When you are looking at equipment and techniques, select them to be good enough to meet your intended output but not so bad that it unnecessarily cripples you. Remember, at best your equipment and techniques do not detract. At worst, they get in the way. Resist the temptation to look at some technical measure the same way you resist looking at centerfold models: they just aren't good predictors of what you get in real life. I would be surprised if 1:1 pixels ever figured into the process of selecting what serves your vision, just as you would never care much about what film equipment could do at a 50x enlargement. Theoretical or numerical performance not a real world measure. At best, it can only distract you."
 

stillshunter

Super Moderator Emeritus
Nov 5, 2010
123
Down Under
Mark
I'm a Scientist.
Never doubted it for a second Brian :wink:

this morning, I made this lens out of two parts J-3's, one from the 1950s and the other from the 1980s, and a 1934 Sonnar formerly in Contax Mount.
...and I am in complete awe of what you can do while 'tinkering' Brian. My only real achievement in this realm is to reassemble anything you place in front of me with the uncanny knack of economising on parts and finding at least 5 'spare' screws as well as launching and lodging a spring into a light fitting 3 metres away :blush:
 

pdh

Legend
Jan 2, 2011
123
Yeah I hear you Paul, but then again we all often need to visit the terminal between shots. :blush:
I'm somebody who thinks a lot, and thinks we all ought to think about what we do ... it raises my suspicions when someone says "stop thinking" ... especially when it seems thinking's good for them but not for anyone else ...
 
Jan 31, 2011
164
Newcastle, Australia
Sue
I don't know what the hell I am. I don't care about the metrics etc. It annoys me. Long forum threads discussing the science annoys me. It annoys me that some of the people in pentaxforums wanted me immediately to rush out and test the adapter I bought so I could use my old MC/MD Minolta mount lenses on a Pentax: they wanted to know EXACTLY what the focal length now was. I was curious too, but I don't care enough to start measuring. I just want to take photographs, and sometimes I want what the Minolta lenses do.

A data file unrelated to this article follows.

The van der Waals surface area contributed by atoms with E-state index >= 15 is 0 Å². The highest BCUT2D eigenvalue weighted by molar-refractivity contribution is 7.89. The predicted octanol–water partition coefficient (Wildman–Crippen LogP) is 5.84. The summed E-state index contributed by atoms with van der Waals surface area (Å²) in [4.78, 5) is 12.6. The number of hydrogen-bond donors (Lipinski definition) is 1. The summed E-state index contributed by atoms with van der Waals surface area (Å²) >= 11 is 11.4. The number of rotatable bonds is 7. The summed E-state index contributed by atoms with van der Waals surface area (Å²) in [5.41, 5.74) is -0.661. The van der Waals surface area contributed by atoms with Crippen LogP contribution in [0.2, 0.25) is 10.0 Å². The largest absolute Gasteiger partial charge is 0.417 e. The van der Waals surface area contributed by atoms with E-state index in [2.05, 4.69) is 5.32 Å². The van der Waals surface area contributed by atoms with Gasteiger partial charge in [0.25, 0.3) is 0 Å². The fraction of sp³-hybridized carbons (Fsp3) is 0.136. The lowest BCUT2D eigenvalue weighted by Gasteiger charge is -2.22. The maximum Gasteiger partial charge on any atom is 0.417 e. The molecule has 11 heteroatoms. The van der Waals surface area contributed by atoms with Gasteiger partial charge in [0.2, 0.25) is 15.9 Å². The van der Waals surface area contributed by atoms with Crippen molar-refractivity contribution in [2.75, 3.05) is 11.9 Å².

I don't think any of us fit any of the categories. He's talking about failed photographers and I dont think anyone has failed, as long as they still are taking photographs (or making them, depending on your viewpoint).

The article is worth reading in full, though, because the first part where he attempts to categorise, really does need to be read in the context of the whole. At the end, the recovery bit... I guess I have always done B (or tried to, when not distracted by new toys)

B. Using only what is necessary to execute your vision. When you are looking at equipment and techniques, select them to be good enough to meet your intended output but not so bad that it unnecessarily cripples you. Remember, at best your equipment and techniques do not detract. At worst, they get in the way. Resist the temptation to look at some technical measure the same way you resist looking at centerfold models: they just aren't good predictors of what you get in real life. I would be surprised if 1:1 pixels ever figured into the process of selecting what serves your vision, just as you would never care much about what film equipment could do at a 50x enlargement. Theoretical or numerical performance not a real world measure. At best, it can only distract you.
 

Luke

Super Moderator
Nov 11, 2011
214
Milwaukee, WI USA
Luke
From all the comments, it seems like it must be a good article. Unfortunately, I'm too busy creating images to read it.

Just kidding.....I'm actually too busy with work to do either. Just catching a bit of a forum fix before a quick game of Settlers of Catan before nighty night time.
 

Latest posts

Latest threads

Top Bottom